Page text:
Like any other human being - I have flaws....quite a few in fact.

I am very sensitive and my feelings are easily hurt.  I am defensive and I hold a grudge.

I am very impatient - something that makes my husband crazy.  When I decide that something needs to get done, it can't happen quick enough.

I have a temper.  I don't blow up often, but when I do, stand back.  I can be a real jerk.  I won't say where I got that from but I did in fact inherit that one.

These are all qualities I am not proud of.  They are flaws that I have been working on for a long time.  Long before Maxie died.  Having him in my life helped me with my patience and my temper...it didn't do much for my sensitive side (hormones make that a flaw that was and is nearly impossible to work on)..but overall, I feel that I had made great progress.

Then Maxie died.  Unsurprising to me, but somehow VERY surprising to others, losing a child did not "fix" these flaws.  I did not emerge from this tragedy with greater patience, a cool and easy going "sticks and stones" attitude, or an absence of temper.  There is an expectation that when bad things happen to good people, good people should become even better people.  It is a near impossible expectation to live up to.  Sadly, I am still human.

When someone is diagnosed with a frightening disease, loses some physical capability or part, or loses a loved one, they won't all become heroes....even though it would make us feel so good if they did.  We love the stories of the people who lose limbs in shark attacks but keep on surfing, who are diagnosed with terminal illnesses but continue to keep a positive attitude and never ever show their pain, and who lose limbs but continue to participate in marathons.  Those people ARE so inspiring.  I am SO inspired by those people.  I am grateful that they give me something to aspire to.  But, I am not one of those people right now.

I am just a normal, flawed human being.

I've been listening to this Jewish music CD with Mo lately (I LOVE it!) and was reminded of a song I loved as a kid.  "Lo yisa goy":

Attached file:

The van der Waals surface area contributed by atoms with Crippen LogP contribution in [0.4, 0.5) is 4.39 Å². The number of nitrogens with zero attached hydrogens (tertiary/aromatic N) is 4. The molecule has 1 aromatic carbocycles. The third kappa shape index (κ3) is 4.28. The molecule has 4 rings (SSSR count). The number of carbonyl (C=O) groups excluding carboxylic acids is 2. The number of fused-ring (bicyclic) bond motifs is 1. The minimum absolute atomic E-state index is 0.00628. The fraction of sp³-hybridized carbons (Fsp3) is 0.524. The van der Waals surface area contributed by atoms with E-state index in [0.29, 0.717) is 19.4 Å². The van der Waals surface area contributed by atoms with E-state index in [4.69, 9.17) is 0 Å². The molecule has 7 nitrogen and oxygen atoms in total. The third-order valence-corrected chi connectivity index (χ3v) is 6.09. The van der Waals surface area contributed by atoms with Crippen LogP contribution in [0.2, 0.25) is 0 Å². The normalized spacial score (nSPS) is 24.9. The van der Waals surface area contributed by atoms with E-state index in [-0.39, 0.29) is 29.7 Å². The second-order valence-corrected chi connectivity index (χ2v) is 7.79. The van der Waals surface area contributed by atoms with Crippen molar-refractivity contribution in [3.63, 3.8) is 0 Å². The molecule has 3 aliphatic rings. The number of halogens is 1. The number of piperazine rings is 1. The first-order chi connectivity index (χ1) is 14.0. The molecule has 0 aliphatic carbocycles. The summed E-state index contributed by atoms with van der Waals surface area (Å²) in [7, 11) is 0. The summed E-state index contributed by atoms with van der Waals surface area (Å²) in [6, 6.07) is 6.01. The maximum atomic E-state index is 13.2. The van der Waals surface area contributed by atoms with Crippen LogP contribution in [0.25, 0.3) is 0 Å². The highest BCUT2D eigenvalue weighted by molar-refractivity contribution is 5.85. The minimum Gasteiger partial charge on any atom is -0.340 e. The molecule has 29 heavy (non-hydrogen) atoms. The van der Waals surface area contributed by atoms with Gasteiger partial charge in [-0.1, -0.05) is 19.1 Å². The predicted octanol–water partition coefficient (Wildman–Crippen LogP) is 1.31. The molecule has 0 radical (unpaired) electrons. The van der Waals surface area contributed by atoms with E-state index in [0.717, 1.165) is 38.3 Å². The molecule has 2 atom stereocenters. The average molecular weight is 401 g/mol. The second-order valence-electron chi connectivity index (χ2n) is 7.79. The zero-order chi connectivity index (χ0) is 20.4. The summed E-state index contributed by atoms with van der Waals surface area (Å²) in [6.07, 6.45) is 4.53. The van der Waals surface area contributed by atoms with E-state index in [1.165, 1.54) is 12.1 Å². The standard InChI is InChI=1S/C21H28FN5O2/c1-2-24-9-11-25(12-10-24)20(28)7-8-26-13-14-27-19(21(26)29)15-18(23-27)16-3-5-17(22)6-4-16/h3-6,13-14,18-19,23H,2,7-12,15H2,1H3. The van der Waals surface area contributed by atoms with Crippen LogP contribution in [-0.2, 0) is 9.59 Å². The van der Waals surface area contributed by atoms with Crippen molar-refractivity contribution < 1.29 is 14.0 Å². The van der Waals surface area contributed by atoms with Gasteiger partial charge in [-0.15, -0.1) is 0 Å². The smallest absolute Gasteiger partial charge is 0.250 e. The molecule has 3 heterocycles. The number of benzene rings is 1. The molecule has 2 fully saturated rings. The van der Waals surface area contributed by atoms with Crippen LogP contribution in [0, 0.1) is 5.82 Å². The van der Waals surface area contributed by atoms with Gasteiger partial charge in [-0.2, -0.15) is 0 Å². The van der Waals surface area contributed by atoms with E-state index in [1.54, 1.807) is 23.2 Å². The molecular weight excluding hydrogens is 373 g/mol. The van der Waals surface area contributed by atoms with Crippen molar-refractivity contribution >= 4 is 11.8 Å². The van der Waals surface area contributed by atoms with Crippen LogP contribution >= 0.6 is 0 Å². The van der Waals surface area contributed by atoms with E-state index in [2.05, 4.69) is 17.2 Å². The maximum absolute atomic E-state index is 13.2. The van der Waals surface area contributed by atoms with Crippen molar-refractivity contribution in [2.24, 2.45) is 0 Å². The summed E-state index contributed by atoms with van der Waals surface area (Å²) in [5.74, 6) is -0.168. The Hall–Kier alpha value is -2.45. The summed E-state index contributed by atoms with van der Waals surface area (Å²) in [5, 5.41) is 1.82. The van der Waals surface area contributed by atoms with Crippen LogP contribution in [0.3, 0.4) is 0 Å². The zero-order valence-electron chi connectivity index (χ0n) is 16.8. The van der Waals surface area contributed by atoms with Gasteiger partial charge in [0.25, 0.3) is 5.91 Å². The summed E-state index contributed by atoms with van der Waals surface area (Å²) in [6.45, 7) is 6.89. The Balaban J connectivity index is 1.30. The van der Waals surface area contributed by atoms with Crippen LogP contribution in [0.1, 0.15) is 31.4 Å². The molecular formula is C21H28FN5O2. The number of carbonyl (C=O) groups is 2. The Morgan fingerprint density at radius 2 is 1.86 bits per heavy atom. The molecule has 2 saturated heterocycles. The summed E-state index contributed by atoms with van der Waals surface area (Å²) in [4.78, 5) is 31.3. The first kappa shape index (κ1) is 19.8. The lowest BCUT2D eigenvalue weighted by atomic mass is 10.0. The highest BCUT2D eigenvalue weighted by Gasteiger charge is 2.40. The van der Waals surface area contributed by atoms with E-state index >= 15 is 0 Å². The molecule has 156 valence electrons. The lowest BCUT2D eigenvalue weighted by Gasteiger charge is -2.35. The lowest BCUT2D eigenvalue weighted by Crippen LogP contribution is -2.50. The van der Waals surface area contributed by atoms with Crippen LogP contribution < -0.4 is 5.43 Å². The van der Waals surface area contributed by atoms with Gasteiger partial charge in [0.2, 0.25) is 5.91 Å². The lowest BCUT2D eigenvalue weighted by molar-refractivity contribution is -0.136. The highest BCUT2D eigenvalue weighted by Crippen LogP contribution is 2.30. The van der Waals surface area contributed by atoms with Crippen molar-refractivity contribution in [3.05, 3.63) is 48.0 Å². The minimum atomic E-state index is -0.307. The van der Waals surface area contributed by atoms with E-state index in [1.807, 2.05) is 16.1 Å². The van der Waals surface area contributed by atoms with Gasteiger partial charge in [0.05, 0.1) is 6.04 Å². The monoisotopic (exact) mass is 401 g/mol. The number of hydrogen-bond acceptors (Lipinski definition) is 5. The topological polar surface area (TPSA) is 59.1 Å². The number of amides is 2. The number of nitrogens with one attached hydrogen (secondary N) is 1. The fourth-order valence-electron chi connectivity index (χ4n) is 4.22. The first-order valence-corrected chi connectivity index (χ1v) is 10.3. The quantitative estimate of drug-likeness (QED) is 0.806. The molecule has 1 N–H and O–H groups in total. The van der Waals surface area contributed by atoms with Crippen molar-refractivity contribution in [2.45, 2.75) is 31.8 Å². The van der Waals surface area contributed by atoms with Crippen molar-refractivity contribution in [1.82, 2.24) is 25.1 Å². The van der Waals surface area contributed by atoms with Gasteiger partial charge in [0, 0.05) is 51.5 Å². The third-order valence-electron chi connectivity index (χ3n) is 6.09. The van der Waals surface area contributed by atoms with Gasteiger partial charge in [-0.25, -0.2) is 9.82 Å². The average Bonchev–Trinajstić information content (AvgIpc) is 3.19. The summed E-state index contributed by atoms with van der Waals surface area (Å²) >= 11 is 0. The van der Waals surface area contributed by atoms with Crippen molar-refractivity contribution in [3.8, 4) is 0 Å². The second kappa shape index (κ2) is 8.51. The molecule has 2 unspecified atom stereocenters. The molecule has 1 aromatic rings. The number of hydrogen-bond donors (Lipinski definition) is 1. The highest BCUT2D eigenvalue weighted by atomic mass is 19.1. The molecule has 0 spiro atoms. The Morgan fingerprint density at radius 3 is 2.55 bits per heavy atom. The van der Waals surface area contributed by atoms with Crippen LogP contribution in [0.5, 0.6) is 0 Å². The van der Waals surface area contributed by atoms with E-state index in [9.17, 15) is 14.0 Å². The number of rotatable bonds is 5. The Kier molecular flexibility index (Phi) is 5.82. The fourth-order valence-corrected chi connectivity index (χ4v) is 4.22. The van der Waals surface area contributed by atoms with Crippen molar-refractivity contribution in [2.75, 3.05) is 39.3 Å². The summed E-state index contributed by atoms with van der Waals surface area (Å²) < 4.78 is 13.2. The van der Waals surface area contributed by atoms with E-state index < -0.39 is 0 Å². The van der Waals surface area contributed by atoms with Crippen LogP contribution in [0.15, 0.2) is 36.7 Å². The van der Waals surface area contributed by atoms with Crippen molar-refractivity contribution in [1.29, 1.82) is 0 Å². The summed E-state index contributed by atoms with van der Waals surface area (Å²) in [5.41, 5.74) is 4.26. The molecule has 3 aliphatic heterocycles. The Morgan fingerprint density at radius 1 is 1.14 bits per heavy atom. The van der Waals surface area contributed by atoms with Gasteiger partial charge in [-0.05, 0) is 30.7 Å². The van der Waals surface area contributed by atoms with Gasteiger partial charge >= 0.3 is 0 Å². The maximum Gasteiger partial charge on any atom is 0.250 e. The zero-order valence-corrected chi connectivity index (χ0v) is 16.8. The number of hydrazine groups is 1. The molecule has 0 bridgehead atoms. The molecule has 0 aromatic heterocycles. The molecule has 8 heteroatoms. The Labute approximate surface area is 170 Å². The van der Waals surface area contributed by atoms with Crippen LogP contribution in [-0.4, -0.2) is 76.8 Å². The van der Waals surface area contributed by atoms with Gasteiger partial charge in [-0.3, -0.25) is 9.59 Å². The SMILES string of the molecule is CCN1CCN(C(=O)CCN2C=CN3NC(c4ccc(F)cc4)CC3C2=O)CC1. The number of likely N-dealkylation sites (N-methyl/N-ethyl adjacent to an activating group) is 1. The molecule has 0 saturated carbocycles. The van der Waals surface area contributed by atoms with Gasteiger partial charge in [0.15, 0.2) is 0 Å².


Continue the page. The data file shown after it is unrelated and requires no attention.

The English part of the song goes:
Don't walk in front of me, I may not follow
Don't walk behind me, I may not lead
Just walk beside me and be my friend
And, together, we will walk in the path of Ha'shem

One of the kindest things said to me after Max died was by my boss.  He said, "I will walk beside you"....to me that meant, "no expectations" and I felt complete relief upon hearing him utter those words.  He has stayed true to it and has indeed walked beside me...as many others have.  I think those people who have walked beside me have given me the strength to continue walking...period.

There are days when I feel strong and days when I completely fall apart. my feelings are hurt easily. I have very few coping skills anymore and my emotions are raw and sitting at the surface of my skin. I am ALWAYS on guard. I am flawed as I imagine you are too. I am extra flawed without Max.

I am grateful for so many of you for accepting me, even with all of my flaws, and for walking beside me. It's the kindest and most compassionate thing you can do for another human being who is suffering.

1 comment

Stephanie said...

I so relate to your comment on being a hero. The first thing I said to Eric when I got my cancer diagnosis was "I don't want to be a hero." This suggests living up to other people's expectations, allaying other people's fears. Sadly, I felt that Andrea fell into this, that many people remember the last decade of her life as she struggled to survive, and often negate the other four decades when she LIVED. It also suggests to me that this horrible time in your life defines you. I didn't want to be defined by cancer. Although it will always be a part of who I am, just as losing Maxie will always be a part of you--in NO WAY suggesting equal scenarios here!--I would hope that people will see us, that we can see ourselves beyond the tragedy one day. It's late, and I'm rambling. Love you.